“Think a haunted house on steroids, but not actually that scary,” Doehr said. “Emotionally, we wanted it to be the opposite experience of ‘Light.’ We wanted it to be a harsh, violent environment.”

In the span of just two weeks, Roberts was transformed into an industrial, imposing space. The bare light bulbs were exchanged for a single line of fluorescent tube lights mounted on gridded iron rods. These lights detected the presence of one’s hand, but created threatening sounds of thunder crashes and bright flashes of lights. The tubes also reacted in relation with one another when multiple participants were experimenting. Using the same technology and materials, Sponheim and Doehr created a completely different world.

“With ‘Light’ you were immediately calmed, so you were more encouraged to explore the stage. With ‘Dark,’ there was more of a transition,” Sponheim said. “When the audience would come in, they would at first be somewhat taken aback, you know, it was loud, it was very intense. But as soon as people realized that they had control over the space … there was this shift and realization that they could manipulate the space in the ways they wanted.”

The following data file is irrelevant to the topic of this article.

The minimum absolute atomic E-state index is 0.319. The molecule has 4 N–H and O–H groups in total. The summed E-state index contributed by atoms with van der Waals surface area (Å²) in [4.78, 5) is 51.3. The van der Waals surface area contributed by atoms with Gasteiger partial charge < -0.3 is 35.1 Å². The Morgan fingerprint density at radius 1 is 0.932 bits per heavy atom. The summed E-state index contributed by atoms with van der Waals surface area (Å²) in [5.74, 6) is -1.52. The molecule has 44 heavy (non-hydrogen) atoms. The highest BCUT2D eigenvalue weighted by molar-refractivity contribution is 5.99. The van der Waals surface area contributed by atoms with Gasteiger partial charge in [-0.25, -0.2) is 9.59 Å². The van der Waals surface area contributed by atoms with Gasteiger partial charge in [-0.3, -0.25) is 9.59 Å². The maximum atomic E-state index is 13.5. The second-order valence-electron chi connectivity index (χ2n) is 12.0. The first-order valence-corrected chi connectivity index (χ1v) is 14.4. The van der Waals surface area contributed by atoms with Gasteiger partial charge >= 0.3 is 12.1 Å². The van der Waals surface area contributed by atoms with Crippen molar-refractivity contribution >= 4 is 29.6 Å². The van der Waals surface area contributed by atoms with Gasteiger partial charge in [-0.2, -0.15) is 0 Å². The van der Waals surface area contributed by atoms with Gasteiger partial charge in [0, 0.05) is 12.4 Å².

To create these spaces, Doehr and Sponheim worked with the modular program “Isadora,” which, in its simplest terms, takes nearly any input and turns out almost any selected output. With “Light,” each bulb was isolated within a camera stream and when a change became apparent in the specified section of the frame, the programmed output in the lighting and sound systems was created. Despite what audience members might have expected, the light bulbs did not have sensors or anything attached to them other than a camera.